“Being a midwife is more than catching babies,” Melicia Escobar says. “Through my work as a community midwife in the early years of my career, I developed a community of families that I cared for through some intense times, and I see them and their kids around the neighborhood today. Midwifery has given me the opportunity to provide health care throughout the lifespan and create community.”

Melicia is the Clinical Faculty Director and an instructor at Georgetown University’s Nurse-Midwifery/Women’s Health Nurse Practitioner (WHNP) and WHNP Program in Washington, DC and a midwife with the Special Delivery Unit at Children’s Hospital of Philadelphia (CHOP) in Philadelphia. Chief amongst her concerns are working to ensure that midwives can function at their best—able to practice to their fullest scope as respected and valued members of a collaborative team.

“Midwives are trained to be guardians of the physiologically normal human experience when it comes to pregnancy, birth, and health during and after the reproductive years,” she says. “These can be easily problematized, pathologized, and medicalized in our society. In order to normalize what is inherently normal, a midwife must observe and listen to the person in their care, engaging them in their care. Like other health care providers, midwives collaborate with others in and out of health care as needed to provide the most comprehensive care. Among other issues, devaluing the role of the midwife remains at the core of systemic problems in health care with specific regard to maternal morbidity and mortality.”

Midwifery was not an obvious career choice to her, despite always being interested in “the caring professions.” By the time she was in fifth grade, she decided she would become a doctor. “I wanted to take care of pregnant women like my mom. As the oldest of five kids, my formative years offered a ton of exposure to pregnancy and parenting and visits to doctors’ offices.” Melicia started out at Haverford College on a pre-med track and, thanks to a professor who inspired her to an “holistic and expansive” interest in science, she ultimately majored in anthropology. “I fell in love with the skill set that discipline offered,” she says. “Curiosity, thinking critically, skillful observation, developing relationships, asking questions, reflection, understanding.”

Her plans to become a doctor were upended by a summer labor and delivery externship at Hospital of the University of Pennsylvania. “The experience made me think about the type of care I’d like to give, how I wanted to communicate as a provider, the skills I wanted to obtain, and the outcomes I could possibly effect. I returned from my summer with a college-level existential crisis: maybe being an obstetrician isn’t what I wanted to invest in for my life’s work. My academic advisor helped me reframe and suggested that it sounded like I wanted to be a midwife.”

Melicia earned her BSN from Georgetown University and came to Penn Nursing for her MSN with a Nurse-Midwifery concentration. “I’ve had the good fortune to serve as a midwife across many unique settings—home, birth center, hospital, and in the specialized setting of CHOP’s Special Delivery Unit. Being a midwife is, for me, in tight alignment with my personal mission, vision, and values. I’ve had opportunities to participate in education of future midwives; research and write about my findings; advocate for health equity, reproductive justice, and access to care in Washington DC and in Pennsylvania; and contribute to my professional organization in meaningful ways.”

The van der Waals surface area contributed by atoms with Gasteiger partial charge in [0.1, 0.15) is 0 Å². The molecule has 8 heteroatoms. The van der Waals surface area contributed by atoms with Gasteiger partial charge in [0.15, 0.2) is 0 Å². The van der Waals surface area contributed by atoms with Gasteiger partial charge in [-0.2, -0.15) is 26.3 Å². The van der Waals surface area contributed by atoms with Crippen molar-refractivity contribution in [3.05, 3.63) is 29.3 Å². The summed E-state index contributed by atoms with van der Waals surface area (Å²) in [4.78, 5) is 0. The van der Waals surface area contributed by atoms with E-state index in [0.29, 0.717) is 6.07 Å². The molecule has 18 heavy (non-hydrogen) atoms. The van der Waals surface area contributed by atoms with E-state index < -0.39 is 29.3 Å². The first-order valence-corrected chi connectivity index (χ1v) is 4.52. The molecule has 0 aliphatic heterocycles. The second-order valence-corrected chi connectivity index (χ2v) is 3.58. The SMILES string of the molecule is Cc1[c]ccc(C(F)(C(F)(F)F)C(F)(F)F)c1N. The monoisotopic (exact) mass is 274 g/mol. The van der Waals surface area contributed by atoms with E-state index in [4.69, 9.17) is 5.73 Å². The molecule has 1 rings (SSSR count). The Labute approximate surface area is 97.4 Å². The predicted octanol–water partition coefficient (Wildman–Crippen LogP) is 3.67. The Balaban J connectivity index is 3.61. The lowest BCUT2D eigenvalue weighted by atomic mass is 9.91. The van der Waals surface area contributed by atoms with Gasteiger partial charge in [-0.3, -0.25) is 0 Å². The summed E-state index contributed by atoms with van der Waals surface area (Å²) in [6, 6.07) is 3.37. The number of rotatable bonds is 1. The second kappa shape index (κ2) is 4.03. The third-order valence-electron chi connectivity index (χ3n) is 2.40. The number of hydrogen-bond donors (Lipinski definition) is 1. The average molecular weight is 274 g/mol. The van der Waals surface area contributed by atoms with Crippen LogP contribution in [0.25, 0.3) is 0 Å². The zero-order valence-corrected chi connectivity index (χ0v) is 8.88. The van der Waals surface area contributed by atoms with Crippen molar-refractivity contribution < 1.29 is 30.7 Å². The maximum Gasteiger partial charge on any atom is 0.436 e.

Her career as a midwife has been punctuated with learning moments while working with her patients, but more recently she attended a Philadelphia City Counsel hearing that furthered her understanding of midwifery. “My colleague, Penn grad Mari-Carmen Farmer, GNu’16, was testifying along with other providers in the city’s obstetric community, birth workers, and citizens. The Counsel sets the agenda and speaking order, and they scheduled obstetricians to lead the testimony. In describing solutions to the horrific maternal mortality and morbidity rates in the city, they were perhaps unknowingly—to them—describing the midwifery model of care, yet it wasn’t acknowledged and the only midwife testifying was placed toward the end of the docket, which also meant that her testimony was abbreviated.”

“That hearing crystallized for me that the midwifery model of care is often undervalued and unrecognized. What’s more, the hearing didn’t completely acknowledge the systemic racism that is a barrier to equitable care. How can we address a problem if we can’t put a name to the solution or to a central component of the problem? This experience has been refueling my work with students and in my local midwifery community.”

She notes, “I believe that people thrive when their humanity, their human rights are respected, valued, and protected—not just our patients, but we as midwives. Inspired by that, doctoral work is definitely in my future. I’m hungry for the tools that doctoral preparation offers. And I hope to continue in education, as I really love being part of the group of midwives locally and nationally that are bringing future leaders to the workforce.”

Random fact: Melicia started to learn how to play the guitar when she was in her thirties. “I don’t really play for audiences—except for my kids,” she says, “and I don’t take lessons anymore. But I turn to YouTube to learn new things and use guitar-playing as a way to unwind. I’ve also added the Uke to my personal bag of tricks to de-stress.”